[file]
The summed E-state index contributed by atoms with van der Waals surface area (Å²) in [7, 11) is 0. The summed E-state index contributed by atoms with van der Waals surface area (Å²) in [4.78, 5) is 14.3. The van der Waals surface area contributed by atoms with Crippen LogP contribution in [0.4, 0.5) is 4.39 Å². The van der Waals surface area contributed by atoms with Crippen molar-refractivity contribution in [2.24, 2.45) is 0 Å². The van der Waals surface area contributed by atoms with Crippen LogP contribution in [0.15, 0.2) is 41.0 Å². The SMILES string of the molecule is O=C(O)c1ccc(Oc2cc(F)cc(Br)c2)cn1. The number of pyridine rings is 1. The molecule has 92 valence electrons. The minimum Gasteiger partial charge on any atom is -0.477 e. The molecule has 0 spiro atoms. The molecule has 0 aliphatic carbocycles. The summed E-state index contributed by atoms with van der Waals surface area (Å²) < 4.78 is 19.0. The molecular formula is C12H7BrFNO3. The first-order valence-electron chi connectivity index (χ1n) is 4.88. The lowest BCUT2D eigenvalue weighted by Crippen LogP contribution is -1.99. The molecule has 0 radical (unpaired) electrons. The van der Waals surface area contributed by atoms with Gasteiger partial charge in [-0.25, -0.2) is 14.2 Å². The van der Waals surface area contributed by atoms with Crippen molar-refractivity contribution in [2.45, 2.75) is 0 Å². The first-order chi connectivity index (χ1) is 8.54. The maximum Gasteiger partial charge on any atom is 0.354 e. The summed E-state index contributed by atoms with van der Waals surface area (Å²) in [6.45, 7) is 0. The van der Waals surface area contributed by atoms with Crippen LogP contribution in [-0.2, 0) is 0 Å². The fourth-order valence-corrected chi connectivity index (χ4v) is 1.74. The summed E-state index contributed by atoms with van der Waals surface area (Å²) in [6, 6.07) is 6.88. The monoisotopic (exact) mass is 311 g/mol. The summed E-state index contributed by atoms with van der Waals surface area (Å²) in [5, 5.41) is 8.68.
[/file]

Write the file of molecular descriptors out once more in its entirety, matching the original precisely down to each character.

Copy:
The summed E-state index contributed by atoms with van der Waals surface area (Å²) in [7, 11) is 0. The summed E-state index contributed by atoms with van der Waals surface area (Å²) in [4.78, 5) is 14.3. The van der Waals surface area contributed by atoms with Crippen LogP contribution in [0.4, 0.5) is 4.39 Å². The van der Waals surface area contributed by atoms with Crippen molar-refractivity contribution in [2.24, 2.45) is 0 Å². The van der Waals surface area contributed by atoms with Crippen LogP contribution in [0.15, 0.2) is 41.0 Å². The SMILES string of the molecule is O=C(O)c1ccc(Oc2cc(F)cc(Br)c2)cn1. The number of pyridine rings is 1. The molecule has 92 valence electrons. The minimum Gasteiger partial charge on any atom is -0.477 e. The molecule has 0 spiro atoms. The molecule has 0 aliphatic carbocycles. The summed E-state index contributed by atoms with van der Waals surface area (Å²) < 4.78 is 19.0. The molecular formula is C12H7BrFNO3. The first-order valence-electron chi connectivity index (χ1n) is 4.88. The lowest BCUT2D eigenvalue weighted by Crippen LogP contribution is -1.99. The molecule has 0 radical (unpaired) electrons. The van der Waals surface area contributed by atoms with Gasteiger partial charge in [-0.25, -0.2) is 14.2 Å². The van der Waals surface area contributed by atoms with Crippen molar-refractivity contribution in [2.45, 2.75) is 0 Å². The first-order chi connectivity index (χ1) is 8.54. The maximum Gasteiger partial charge on any atom is 0.354 e. The summed E-state index contributed by atoms with van der Waals surface area (Å²) in [6.45, 7) is 0. The van der Waals surface area contributed by atoms with Crippen LogP contribution in [-0.2, 0) is 0 Å². The fourth-order valence-corrected chi connectivity index (χ4v) is 1.74. The summed E-state index contributed by atoms with van der Waals surface area (Å²) in [6, 6.07) is 6.88. The monoisotopic (exact) mass is 311 g/mol. The summed E-state index contributed by atoms with van der Waals surface area (Å²) in [5, 5.41) is 8.68.